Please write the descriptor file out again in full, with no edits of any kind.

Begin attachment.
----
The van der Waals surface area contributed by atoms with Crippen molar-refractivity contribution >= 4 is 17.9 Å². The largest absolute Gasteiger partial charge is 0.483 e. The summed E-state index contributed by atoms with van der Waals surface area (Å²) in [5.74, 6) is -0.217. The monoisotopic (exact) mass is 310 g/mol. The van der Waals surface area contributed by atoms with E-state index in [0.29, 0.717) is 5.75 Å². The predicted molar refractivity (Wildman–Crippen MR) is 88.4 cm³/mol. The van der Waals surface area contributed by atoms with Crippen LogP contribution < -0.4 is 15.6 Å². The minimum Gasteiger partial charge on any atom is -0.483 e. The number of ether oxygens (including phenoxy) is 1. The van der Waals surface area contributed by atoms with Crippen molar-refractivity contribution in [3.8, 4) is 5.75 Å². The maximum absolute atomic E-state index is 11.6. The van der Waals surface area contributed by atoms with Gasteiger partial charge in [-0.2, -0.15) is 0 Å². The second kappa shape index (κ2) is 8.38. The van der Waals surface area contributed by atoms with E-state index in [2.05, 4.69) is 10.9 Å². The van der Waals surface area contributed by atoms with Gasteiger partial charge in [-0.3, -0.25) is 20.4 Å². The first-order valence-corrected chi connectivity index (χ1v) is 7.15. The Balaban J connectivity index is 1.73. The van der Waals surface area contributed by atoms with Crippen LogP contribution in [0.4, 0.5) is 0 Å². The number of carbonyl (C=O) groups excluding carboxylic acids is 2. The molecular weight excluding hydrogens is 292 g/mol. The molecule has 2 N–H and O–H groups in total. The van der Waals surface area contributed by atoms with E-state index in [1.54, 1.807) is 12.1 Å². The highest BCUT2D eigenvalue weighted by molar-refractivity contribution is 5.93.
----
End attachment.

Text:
The van der Waals surface area contributed by atoms with Crippen molar-refractivity contribution >= 4 is 17.9 Å². The largest absolute Gasteiger partial charge is 0.483 e. The summed E-state index contributed by atoms with van der Waals surface area (Å²) in [5.74, 6) is -0.217. The monoisotopic (exact) mass is 310 g/mol. The van der Waals surface area contributed by atoms with E-state index in [0.29, 0.717) is 5.75 Å². The predicted molar refractivity (Wildman–Crippen MR) is 88.4 cm³/mol. The van der Waals surface area contributed by atoms with Crippen LogP contribution < -0.4 is 15.6 Å². The minimum Gasteiger partial charge on any atom is -0.483 e. The number of ether oxygens (including phenoxy) is 1. The van der Waals surface area contributed by atoms with Crippen molar-refractivity contribution in [3.8, 4) is 5.75 Å². The maximum absolute atomic E-state index is 11.6. The van der Waals surface area contributed by atoms with Gasteiger partial charge in [-0.2, -0.15) is 0 Å². The second kappa shape index (κ2) is 8.38. The van der Waals surface area contributed by atoms with E-state index in [2.05, 4.69) is 10.9 Å². The van der Waals surface area contributed by atoms with Gasteiger partial charge in [-0.3, -0.25) is 20.4 Å². The first-order valence-corrected chi connectivity index (χ1v) is 7.15. The Balaban J connectivity index is 1.73. The van der Waals surface area contributed by atoms with Crippen LogP contribution in [0.4, 0.5) is 0 Å². The number of carbonyl (C=O) groups excluding carboxylic acids is 2. The molecular weight excluding hydrogens is 292 g/mol. The molecule has 2 N–H and O–H groups in total. The van der Waals surface area contributed by atoms with E-state index in [1.54, 1.807) is 12.1 Å². The highest BCUT2D eigenvalue weighted by molar-refractivity contribution is 5.93.